High-Tech Forum: Bio-IT innovations will shape our lives
Berlin, 14 October 2020. The convergence of biology and information technology is giving rise to groundbreaking innovations that will lead to completely new possibilities in medicine, agriculture and forestry or industrial production. Global players, particularly the big digital companies, are leading the way with far-reaching projects. This is the conclusion drawn by the High-Tech Forum in its analysis of „Bio-IT Innovations“ published today. The board advises the Federal Government to put the topic on the political agenda, to strengthen Bio-IT research, and to put it into practice together with society and industry.
The High-Tech Forum observes that bio-IT offers enormous potential for rapidly growing future markets of the bioeconomy: Be this accurate and entirely new treatment options in personalized medicine or the development of climate-friendly and efficient food production. Furthermore visionary IT projects from digital data storage in DNA to brain-computer interfaces or 3D printing of biological tissue are already being promoted internationally.
Germany must make every effort to help shape the development of technologies on an equal footing and in the spirit of responsible research and innovation, especially in view of the massive investment and increasing involvement of „big tech“. According to the High-Tech Forum, the competition for scientific talents, data and market access, and economic implementation has already begun.
Prof. Dr. Christiane Woopen, Managing Director of the Cologne Center for Ethics, Rights, Economics, and Social Sciences of Health (CERES), University of Cologne, and spokesperson of the „Bio-IT Innovations“ team in the High-Tech Forum, says emphatically, „With Bio-IT innovations, we can pursue important sustainability goals, for example in healthcare, nutrition, climate protection and biodiversity, with a whole new dynamism. Germany can play an internationally significant role in this if it intelligently designs the framework conditions for an efficient innovation chain from idea to application. Society must be consistently involved in this from the outset so that Bio-IT developments serve progress for all in the face of new ethical and societal challenges and ultimately also become social innovations.“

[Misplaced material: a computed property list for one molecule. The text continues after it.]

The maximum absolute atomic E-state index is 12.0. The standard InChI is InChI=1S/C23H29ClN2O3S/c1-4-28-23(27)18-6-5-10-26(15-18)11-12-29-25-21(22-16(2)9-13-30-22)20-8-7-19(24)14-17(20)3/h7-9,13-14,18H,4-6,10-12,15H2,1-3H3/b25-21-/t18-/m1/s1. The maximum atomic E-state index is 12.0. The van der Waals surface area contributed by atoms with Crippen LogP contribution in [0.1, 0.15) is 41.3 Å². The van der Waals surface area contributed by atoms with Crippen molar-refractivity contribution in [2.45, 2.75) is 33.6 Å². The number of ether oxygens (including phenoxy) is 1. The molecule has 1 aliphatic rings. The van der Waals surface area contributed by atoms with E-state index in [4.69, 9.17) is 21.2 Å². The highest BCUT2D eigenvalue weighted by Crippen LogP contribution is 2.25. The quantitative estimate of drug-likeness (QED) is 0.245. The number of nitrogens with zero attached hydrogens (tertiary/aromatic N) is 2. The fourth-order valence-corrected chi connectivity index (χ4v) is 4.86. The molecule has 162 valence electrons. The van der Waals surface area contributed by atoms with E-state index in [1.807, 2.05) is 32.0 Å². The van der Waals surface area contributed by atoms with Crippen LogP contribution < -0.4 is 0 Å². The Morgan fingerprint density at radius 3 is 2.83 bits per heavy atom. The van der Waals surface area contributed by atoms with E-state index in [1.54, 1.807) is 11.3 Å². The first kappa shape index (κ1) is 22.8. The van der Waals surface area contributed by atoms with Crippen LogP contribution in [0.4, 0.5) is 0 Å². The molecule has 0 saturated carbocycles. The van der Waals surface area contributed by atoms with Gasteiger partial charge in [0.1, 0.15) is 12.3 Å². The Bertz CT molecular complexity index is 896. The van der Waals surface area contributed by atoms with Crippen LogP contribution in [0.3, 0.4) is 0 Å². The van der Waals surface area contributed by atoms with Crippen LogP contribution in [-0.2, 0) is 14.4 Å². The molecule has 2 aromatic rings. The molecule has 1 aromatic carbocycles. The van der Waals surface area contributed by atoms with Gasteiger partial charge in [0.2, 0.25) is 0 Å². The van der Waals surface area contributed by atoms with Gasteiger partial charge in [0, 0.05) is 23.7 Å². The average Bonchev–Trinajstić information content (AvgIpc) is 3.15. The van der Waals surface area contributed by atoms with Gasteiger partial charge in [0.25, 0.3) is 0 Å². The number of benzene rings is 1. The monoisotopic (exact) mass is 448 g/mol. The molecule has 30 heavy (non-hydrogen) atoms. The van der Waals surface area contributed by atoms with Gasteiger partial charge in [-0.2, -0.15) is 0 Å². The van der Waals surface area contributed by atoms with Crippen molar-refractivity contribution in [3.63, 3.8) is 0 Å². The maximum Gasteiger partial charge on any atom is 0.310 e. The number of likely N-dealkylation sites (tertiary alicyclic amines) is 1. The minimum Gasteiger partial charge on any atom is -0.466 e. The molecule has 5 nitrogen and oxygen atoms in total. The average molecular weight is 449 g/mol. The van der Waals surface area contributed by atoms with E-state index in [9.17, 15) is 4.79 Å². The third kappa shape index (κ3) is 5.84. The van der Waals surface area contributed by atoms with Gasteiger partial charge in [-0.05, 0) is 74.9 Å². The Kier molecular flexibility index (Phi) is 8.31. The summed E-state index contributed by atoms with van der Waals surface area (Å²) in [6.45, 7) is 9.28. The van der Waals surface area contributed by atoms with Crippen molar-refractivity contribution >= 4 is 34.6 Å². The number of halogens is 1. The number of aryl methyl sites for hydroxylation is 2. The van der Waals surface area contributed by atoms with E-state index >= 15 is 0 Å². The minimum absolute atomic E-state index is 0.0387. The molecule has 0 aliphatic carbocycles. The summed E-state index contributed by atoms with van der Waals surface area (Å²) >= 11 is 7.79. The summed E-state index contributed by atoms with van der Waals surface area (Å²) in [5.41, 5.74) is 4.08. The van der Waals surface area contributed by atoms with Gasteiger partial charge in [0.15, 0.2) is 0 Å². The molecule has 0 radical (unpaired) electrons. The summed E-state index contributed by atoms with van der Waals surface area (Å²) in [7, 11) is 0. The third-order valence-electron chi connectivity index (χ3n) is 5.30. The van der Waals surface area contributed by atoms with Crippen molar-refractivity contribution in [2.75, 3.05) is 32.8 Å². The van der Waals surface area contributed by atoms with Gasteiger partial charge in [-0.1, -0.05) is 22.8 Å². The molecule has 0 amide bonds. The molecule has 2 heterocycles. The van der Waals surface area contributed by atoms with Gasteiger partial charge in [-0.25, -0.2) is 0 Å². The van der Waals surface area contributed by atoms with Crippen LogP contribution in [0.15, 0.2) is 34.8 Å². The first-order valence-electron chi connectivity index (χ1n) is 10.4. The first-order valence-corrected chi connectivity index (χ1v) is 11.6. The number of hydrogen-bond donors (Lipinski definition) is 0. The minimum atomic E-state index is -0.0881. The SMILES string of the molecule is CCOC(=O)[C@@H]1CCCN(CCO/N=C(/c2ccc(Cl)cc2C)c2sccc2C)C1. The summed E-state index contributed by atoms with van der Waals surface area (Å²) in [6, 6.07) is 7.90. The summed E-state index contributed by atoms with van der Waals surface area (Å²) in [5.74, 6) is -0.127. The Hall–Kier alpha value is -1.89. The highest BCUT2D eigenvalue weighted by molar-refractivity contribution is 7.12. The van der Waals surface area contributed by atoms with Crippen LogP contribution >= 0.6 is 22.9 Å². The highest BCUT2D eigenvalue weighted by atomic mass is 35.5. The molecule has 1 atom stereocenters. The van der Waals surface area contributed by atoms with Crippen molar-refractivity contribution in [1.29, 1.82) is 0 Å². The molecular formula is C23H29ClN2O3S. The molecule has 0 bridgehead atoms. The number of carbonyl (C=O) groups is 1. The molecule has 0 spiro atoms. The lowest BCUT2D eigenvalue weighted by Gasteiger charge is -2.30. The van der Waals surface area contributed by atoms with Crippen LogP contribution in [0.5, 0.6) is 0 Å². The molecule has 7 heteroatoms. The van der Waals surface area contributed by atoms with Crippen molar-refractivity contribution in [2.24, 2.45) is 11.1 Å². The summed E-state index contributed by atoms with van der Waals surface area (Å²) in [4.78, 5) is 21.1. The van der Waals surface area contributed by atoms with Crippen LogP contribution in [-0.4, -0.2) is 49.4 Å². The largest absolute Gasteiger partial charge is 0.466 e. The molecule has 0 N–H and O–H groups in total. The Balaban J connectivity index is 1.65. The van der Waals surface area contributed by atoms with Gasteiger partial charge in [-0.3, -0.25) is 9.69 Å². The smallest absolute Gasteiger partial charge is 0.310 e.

The board therefore recommends that the Federal Government should implement a Bio-IT agenda as a core component of the next High-Tech Strategy. A new Bio-IT research center should combine all relevant specialist competencies throughout Germany to promote research and development at an international level. With regard to Bio-IT applications made in Germany, the High-Tech Forum emphasizes the need for suitable incentives for spin-offs and high-tech startups: The transfer of Bio-IT basic research to companies requires investments in the three-digit million range. In the international competition for investors, it is necessary to create new tax incentive models without bureaucratic red tape, and regulatory scope for action regarding the release and utilization of property rights for spin-offs. In addition, policymakers should stimulate and promote the early involvement of society, e.g. in product development. This also includes a broad debate in society on the ethical and social challenges of new Bio-IT applications.